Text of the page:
The Netflix series Friends from College often suggests a more ensemble-oriented epilogue to The Graduate. Concerning six friends approaching their 40s, it certainly works best as a sendup of relatively privileged people struggling to make responsible decisions about their futures. And like Mike Nichols’s 1967 classic film, it wrings most of its dramatic tension out of an affair that threatens to bring the relationships around it crashing down.
Ethan (Keegan-Michael Key), Lisa (Cobie Smulders), Sam (Annie Parisse), Max (Fred Savage), Marianne (Jae Suh Park), and Nick (Nat Faxon) have reunited in New York City nearly two decades after graduating from Harvard University. The whole friend group is happy to be back together, but things are messier than they seem. For starters, Ethan and Sam are in the midst of trying to end their 20-year affair, which predates Ethan’s relationship and eventual marriage to Lisa, and the series mostly hinges on their haphazard efforts to keep what should have just been a college hookup under wraps.
Several episodes place emphasis almost entirely on Sam and Ethan’s struggle to end their fling, which continues only because of their sheer physical attraction for each other. One may wish, though, that more attention had been paid to Ethan and Lisa’s marriage, given that it lends Friends from College some of its strongest emotional beats, particularly when Lisa experiences complications with her fertility treatment, threatening her chances of ever carrying a baby. Through pained expressions and outbursts, Smulders affectingly expresses Lisa’s devastation, but it’s telling how the series at one point jarringly transitions from this heartrending arc to an “adult spring break” that Ethan organizes despite Lisa’s wishes. At times, it’s as if neither Ethan nor the series itself respects the occasional need for seriousness.
Indeed, Friends from College often attempts to balance comedy and pathos, but it does so in such an awkward fashion that it manages to cheapen both its more serious moments and its sequences of madcap humor. This muddled approach ends in particularly disastrous fashion with a scene featuring Marianne’s gender-flipped performance of Tennessee Williams’s A Streetcar Named Desire in a high school gymnasium. Her friends watch from the bleachers in semi-inebriated disgust as Marianne explicitly acts out the play’s implied rape mere feet away from them. We’re ostensibly meant to laugh because their barely whispered discussion disrupts the performance, but Marianne’s exaggerated movements and her friends’ commentary seem to exist only to provocatively but cheaply make light of sexual assault.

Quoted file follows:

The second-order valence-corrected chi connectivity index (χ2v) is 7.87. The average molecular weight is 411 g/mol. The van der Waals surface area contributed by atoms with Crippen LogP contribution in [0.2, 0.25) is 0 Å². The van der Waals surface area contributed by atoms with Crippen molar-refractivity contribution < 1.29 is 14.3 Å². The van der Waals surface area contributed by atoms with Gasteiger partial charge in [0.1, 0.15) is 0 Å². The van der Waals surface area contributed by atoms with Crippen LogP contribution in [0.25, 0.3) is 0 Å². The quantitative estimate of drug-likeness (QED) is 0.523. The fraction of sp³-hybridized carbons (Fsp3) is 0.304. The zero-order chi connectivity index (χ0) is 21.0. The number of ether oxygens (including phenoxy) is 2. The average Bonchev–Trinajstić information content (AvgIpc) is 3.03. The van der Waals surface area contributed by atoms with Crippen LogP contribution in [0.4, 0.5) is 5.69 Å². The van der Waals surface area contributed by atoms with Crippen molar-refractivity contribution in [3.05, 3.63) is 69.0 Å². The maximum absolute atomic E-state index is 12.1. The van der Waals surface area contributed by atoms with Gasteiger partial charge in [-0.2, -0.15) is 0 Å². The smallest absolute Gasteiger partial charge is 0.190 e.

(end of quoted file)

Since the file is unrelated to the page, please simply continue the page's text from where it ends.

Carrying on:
There are some big laughs to be had early on from smaller gags, like when Ethan tries to covertly take a phone call from Sam and his MacBook, iPad, and iPhone all start ringing at the same time, provoking a frantic effort to silence the devices before Lisa enters the room. The jokes that land best are usually focused on intimate interactions that reveal one character’s lack of empathy for someone else, which is well illustrated by a darkly comic scene in which Felix (Billy Eichner), Max’s partner and Lisa’s grouchy fertility doctor, callously tells Lisa the painful abdominal bruises from her IVF injections will go away in 12-to-36 weeks before loudly whining about a paper cut on his finger.
Lies and mistakes pile up quickly in Friends from College, and when the series doesn’t immediately force its characters to face the consequences of their actions, it usually draws a clear trajectory for when the other shoe will drop. This constrains the narrative to a handful of predictable subplots and leaves half of the principal cast—namely Savage, Park, and Faxon—underused. Creators Francesco Delbanco and Nicholas Stoller rely too often on their performers’ sketch-comedy and sitcom experience to craft amusing situations that seem natural even at their most ridiculous. But no amount of charisma can revitalize the season as it ambles toward its finale, bloated with so many gags that it unravels like old friendships strained to their breaking point.